For a woman who wants to marry and have children, THE major decision in her life will be who she chooses to be the father of her kids.
Her career can carry her to the top, she can win fame and have accolades piled to the sky, she can be wealthy and even believe she’s thin enough… But if her children’s father turns out to be undependable (by her definition), absent too much, and generally leaves the child-raising to her, all her prizes won’t matter. If he doesn’t find his kids a joy, she cannot help but reject him. It is a life wound that doesn’t heal.
From “The Science of Fatherhood: Why Fathers Matter”:
For decades, psychologists and other researchers assumed that the mother-child bond was the most important one in a kid’s life. They focused on studying those relationships, and however a child turned out, mom often got the credit — or blame.They could have just asked any mother and saved a whole lot of “science” money. This is so obvious already that it’s embarrassing to see their earnest “findings”.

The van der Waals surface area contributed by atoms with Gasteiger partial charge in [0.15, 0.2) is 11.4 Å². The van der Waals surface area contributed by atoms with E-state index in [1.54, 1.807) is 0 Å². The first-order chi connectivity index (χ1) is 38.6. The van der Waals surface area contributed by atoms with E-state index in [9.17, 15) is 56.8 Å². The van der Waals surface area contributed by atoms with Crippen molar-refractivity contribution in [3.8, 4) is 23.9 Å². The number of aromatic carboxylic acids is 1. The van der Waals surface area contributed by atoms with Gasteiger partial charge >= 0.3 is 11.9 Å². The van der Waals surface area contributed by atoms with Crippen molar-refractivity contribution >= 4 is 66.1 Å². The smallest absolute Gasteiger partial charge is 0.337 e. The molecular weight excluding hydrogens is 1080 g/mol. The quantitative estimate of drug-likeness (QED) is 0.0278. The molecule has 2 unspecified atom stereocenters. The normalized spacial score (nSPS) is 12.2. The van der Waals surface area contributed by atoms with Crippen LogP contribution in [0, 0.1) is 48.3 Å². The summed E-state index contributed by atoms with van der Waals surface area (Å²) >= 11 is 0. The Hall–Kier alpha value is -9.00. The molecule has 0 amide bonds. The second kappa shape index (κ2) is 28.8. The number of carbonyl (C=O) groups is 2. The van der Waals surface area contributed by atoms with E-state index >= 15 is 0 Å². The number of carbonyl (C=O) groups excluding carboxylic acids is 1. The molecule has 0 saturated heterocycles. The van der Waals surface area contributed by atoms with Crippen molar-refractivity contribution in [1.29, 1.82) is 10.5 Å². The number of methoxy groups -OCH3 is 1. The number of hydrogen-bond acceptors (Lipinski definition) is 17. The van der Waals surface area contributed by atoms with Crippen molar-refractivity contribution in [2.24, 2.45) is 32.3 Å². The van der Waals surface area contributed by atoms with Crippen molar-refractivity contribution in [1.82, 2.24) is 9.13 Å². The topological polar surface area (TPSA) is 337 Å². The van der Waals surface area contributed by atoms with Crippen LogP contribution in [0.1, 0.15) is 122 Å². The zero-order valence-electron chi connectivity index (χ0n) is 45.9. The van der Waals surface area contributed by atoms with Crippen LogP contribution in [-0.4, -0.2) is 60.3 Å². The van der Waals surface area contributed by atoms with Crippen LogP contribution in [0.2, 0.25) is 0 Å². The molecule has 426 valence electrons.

Within the last several decades, though, scientists are increasingly realizing just how much dads matter. Just like women, fathers’ bodies respond to parenthood, and their parenting style affects their kids just as much, and sometimes more, than mom’s.
“We’re now finding that not only are fathers influential, sometimes they have more influence on kids’ development than moms,” said Ronald Rohner, the director of the Center for the Study of Interpersonal Acceptance and Rejection at the University of Connecticut.
Better yet, they could’ve asked the kids, starting with themselves.
Read the whole thing. The bolded areas above are linked in the original, and they have some interesting conclusions on the parental power game.
Hat tips: Fjordman for the science, and National Review Online for the video.